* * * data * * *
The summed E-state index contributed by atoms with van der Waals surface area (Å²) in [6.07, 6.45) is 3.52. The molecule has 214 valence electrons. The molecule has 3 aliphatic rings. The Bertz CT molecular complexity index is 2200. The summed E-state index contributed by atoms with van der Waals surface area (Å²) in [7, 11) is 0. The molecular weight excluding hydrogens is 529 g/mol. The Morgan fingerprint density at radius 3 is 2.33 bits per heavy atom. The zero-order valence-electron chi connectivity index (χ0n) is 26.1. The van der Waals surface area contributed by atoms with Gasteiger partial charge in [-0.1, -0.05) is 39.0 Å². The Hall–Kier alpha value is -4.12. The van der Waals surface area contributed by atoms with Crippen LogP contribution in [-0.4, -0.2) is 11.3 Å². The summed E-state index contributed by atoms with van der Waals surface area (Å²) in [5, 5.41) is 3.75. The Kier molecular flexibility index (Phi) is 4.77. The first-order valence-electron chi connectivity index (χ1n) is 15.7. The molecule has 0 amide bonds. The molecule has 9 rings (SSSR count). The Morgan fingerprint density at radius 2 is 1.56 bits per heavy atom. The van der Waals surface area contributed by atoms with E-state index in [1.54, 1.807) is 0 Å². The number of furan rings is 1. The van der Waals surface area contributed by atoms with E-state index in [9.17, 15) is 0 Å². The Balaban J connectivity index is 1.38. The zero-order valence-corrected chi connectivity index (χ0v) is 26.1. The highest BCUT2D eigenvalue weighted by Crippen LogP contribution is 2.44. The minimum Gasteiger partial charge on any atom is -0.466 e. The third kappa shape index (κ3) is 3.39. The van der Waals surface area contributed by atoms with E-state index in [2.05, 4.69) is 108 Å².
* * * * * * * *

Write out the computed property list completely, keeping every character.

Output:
The summed E-state index contributed by atoms with van der Waals surface area (Å²) in [6.07, 6.45) is 3.52. The molecule has 214 valence electrons. The molecule has 3 aliphatic rings. The Bertz CT molecular complexity index is 2200. The summed E-state index contributed by atoms with van der Waals surface area (Å²) in [7, 11) is 0. The molecular weight excluding hydrogens is 529 g/mol. The Morgan fingerprint density at radius 3 is 2.33 bits per heavy atom. The zero-order valence-electron chi connectivity index (χ0n) is 26.1. The van der Waals surface area contributed by atoms with Gasteiger partial charge in [-0.1, -0.05) is 39.0 Å². The Hall–Kier alpha value is -4.12. The van der Waals surface area contributed by atoms with Crippen LogP contribution in [-0.4, -0.2) is 11.3 Å². The summed E-state index contributed by atoms with van der Waals surface area (Å²) in [5, 5.41) is 3.75. The Kier molecular flexibility index (Phi) is 4.77. The first-order valence-electron chi connectivity index (χ1n) is 15.7. The molecule has 0 amide bonds. The molecule has 9 rings (SSSR count). The Morgan fingerprint density at radius 2 is 1.56 bits per heavy atom. The van der Waals surface area contributed by atoms with E-state index in [1.54, 1.807) is 0 Å². The number of furan rings is 1. The van der Waals surface area contributed by atoms with E-state index in [9.17, 15) is 0 Å². The Balaban J connectivity index is 1.38. The zero-order valence-corrected chi connectivity index (χ0v) is 26.1. The highest BCUT2D eigenvalue weighted by Crippen LogP contribution is 2.44. The minimum Gasteiger partial charge on any atom is -0.466 e. The third kappa shape index (κ3) is 3.39. The van der Waals surface area contributed by atoms with E-state index in [2.05, 4.69) is 108 Å².